Van Julsinghastraat keeps to itself

Ann-Kristin Matthe had hoped to get at least 100 residents of the Van Julsinghastraat together for her running dinner last Saturday. In the end, only 10 people turned up. ‘We were a bit ambitious.’

German-born International Relations student Ann-Kristin Matthe had a dream. Students and other residents of the city of Groningen don’t always get along, because their different lifestyles collide. Wouldn’t it be great, therefore, if people got to know each other better?

In Germany, running dinners – where participants visit a range of houses in a certain street to eat and chat – are a popular way of bringing a community together. Ann-Kristin wanted to introduce the idea to Groningen, too.

She and her friend Tine Coobe went from door to door to invite all the residents. Anyone who wasn’t in got a flyer posted through their letterbox.

Get the ball rolling

In the end, though, hardly anyone showed up. ‘We were a bit ambitious with our expectations’, she admits. ‘But the ultimate goal wasn’t to make a huge event out of it. You can’t do that with this kind of idea. We just wanted to get the ball rolling, to show that it can be done.’

Some of the residents did get into the spirit of it, though. Els and Leo Castelein, a retired couple, prepared some starters. ‘We liked being a part of it and trying new things’, says Els.

Stefanie Nolte, a PhD student in Ecology, didn’t mind that the group was small. ‘It showed that these meetings don’t have to be big to succeed’, she says. ‘It was nice to meet everyone involved, rather than just a few people.’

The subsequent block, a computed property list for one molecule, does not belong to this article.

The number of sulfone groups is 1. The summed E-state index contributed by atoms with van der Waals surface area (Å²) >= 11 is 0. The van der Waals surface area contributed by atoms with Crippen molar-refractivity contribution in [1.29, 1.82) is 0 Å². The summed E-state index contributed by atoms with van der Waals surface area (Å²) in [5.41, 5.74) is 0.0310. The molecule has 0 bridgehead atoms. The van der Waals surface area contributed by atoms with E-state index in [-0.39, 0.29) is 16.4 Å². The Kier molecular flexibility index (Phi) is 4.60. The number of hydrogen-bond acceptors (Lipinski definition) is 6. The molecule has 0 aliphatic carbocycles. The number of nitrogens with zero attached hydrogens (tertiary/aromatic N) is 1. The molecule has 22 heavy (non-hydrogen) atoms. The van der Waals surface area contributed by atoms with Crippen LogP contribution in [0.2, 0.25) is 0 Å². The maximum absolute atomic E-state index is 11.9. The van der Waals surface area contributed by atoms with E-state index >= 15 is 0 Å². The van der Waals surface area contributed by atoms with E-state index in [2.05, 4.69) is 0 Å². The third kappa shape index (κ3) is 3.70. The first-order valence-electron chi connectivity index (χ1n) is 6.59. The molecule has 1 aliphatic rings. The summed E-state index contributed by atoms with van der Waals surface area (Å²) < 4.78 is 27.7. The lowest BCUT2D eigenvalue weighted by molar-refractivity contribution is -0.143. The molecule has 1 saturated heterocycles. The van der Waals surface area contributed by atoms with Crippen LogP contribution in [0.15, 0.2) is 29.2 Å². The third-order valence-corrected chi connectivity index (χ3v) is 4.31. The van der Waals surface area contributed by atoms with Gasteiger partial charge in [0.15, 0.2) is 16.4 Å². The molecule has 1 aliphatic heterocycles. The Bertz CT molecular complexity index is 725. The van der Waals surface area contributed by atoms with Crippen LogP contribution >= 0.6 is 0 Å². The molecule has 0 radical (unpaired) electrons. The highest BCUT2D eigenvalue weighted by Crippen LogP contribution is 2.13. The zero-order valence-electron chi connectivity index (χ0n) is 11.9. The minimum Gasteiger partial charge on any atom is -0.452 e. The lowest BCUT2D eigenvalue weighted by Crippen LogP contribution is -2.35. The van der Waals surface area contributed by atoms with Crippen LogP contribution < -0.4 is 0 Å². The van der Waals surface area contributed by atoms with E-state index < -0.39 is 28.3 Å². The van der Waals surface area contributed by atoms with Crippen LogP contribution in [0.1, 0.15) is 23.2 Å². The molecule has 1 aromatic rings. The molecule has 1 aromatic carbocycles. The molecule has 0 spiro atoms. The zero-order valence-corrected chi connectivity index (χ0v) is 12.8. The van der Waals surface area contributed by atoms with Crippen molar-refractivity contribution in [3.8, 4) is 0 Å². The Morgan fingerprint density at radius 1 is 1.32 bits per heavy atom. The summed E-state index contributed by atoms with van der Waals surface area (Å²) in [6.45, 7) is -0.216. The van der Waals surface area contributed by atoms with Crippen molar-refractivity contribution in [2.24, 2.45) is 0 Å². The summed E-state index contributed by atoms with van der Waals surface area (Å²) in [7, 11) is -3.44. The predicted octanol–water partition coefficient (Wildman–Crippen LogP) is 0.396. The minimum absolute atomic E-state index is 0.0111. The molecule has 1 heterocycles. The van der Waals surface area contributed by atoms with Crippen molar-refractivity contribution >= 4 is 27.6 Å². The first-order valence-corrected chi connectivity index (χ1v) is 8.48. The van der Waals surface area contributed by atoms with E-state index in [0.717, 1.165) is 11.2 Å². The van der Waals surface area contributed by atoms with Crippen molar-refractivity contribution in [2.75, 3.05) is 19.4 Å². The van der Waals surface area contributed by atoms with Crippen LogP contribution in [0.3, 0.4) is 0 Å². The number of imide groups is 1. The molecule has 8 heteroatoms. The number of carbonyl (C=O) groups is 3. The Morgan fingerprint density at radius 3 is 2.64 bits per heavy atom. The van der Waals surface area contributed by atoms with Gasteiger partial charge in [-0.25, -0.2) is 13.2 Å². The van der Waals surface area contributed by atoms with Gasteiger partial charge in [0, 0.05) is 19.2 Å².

So why didn’t more people take part? Didn’t they know about the dinner? A guy in his 50s says: ‘The girls were really young and I like eating more with people of my own age. It just seemed like a student thing and not for the rest of us.’

An older lady, further down the street, smiles. ‘It was a nice idea. I just I didn’t have the time.’


Another woman thinks it was a good idea, but a bit ambitious. ‘The people on the street keep to themselves. Inviting people we don’t know into our homes was asking a lot.’

Ann-Kristin hopes more people will be interested in future. ‘It was a successful pilot and it will definitely not be my last running dinner. I am looking forward to assisting others with their own running dinners.’

To do that, she is writing a pamphlet to help other students organize running dinners in their own communities. In a week or two it will be available on the Leveninstad website, which is also trying to bring students and Stadjers together. ‘There will be a blog as well very soon.’

March 25th 2013